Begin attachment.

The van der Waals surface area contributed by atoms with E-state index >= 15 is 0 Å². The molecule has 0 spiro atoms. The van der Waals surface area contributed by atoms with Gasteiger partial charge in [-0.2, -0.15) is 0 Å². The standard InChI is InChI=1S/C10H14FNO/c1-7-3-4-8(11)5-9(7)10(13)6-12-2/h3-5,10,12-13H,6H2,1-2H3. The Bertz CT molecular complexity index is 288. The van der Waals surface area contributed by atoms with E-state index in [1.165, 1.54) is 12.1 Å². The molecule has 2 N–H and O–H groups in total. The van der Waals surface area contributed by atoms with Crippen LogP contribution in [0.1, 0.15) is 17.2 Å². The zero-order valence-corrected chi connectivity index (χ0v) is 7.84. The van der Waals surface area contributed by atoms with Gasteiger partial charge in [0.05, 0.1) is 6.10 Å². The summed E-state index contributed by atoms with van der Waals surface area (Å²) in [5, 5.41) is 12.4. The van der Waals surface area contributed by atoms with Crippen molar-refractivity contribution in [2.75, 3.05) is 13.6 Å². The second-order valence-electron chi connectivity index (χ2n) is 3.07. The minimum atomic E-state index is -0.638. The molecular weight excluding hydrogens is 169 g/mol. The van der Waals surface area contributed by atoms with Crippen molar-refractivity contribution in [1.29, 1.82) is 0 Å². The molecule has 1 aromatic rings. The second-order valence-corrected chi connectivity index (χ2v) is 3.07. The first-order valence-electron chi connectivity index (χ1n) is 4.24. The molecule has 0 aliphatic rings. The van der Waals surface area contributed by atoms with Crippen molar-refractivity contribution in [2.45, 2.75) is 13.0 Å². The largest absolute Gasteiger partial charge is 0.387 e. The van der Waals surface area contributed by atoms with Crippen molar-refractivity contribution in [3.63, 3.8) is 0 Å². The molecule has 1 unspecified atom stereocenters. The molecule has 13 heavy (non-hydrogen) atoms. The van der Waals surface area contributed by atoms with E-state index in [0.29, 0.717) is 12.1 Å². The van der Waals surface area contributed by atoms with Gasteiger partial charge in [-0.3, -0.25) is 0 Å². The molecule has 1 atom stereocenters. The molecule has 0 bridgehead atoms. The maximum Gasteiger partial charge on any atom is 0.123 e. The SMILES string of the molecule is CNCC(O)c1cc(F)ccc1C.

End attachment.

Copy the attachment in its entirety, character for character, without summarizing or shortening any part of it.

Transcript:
The van der Waals surface area contributed by atoms with E-state index >= 15 is 0 Å². The molecule has 0 spiro atoms. The van der Waals surface area contributed by atoms with Gasteiger partial charge in [-0.2, -0.15) is 0 Å². The standard InChI is InChI=1S/C10H14FNO/c1-7-3-4-8(11)5-9(7)10(13)6-12-2/h3-5,10,12-13H,6H2,1-2H3. The Bertz CT molecular complexity index is 288. The van der Waals surface area contributed by atoms with E-state index in [1.165, 1.54) is 12.1 Å². The molecule has 2 N–H and O–H groups in total. The van der Waals surface area contributed by atoms with Crippen LogP contribution in [0.1, 0.15) is 17.2 Å². The zero-order valence-corrected chi connectivity index (χ0v) is 7.84. The van der Waals surface area contributed by atoms with Gasteiger partial charge in [0.05, 0.1) is 6.10 Å². The summed E-state index contributed by atoms with van der Waals surface area (Å²) in [5, 5.41) is 12.4. The van der Waals surface area contributed by atoms with Crippen molar-refractivity contribution in [2.75, 3.05) is 13.6 Å². The second-order valence-electron chi connectivity index (χ2n) is 3.07. The minimum atomic E-state index is -0.638. The molecular weight excluding hydrogens is 169 g/mol. The van der Waals surface area contributed by atoms with Crippen molar-refractivity contribution in [1.29, 1.82) is 0 Å². The molecule has 1 aromatic rings. The second-order valence-corrected chi connectivity index (χ2v) is 3.07. The first-order valence-electron chi connectivity index (χ1n) is 4.24. The molecule has 0 aliphatic rings. The van der Waals surface area contributed by atoms with Crippen molar-refractivity contribution in [2.45, 2.75) is 13.0 Å². The largest absolute Gasteiger partial charge is 0.387 e. The van der Waals surface area contributed by atoms with Crippen molar-refractivity contribution in [3.63, 3.8) is 0 Å². The molecule has 1 unspecified atom stereocenters. The molecule has 13 heavy (non-hydrogen) atoms. The van der Waals surface area contributed by atoms with E-state index in [0.29, 0.717) is 12.1 Å². The van der Waals surface area contributed by atoms with Gasteiger partial charge in [-0.3, -0.25) is 0 Å². The molecule has 1 atom stereocenters. The molecule has 0 bridgehead atoms. The maximum Gasteiger partial charge on any atom is 0.123 e. The SMILES string of the molecule is CNCC(O)c1cc(F)ccc1C.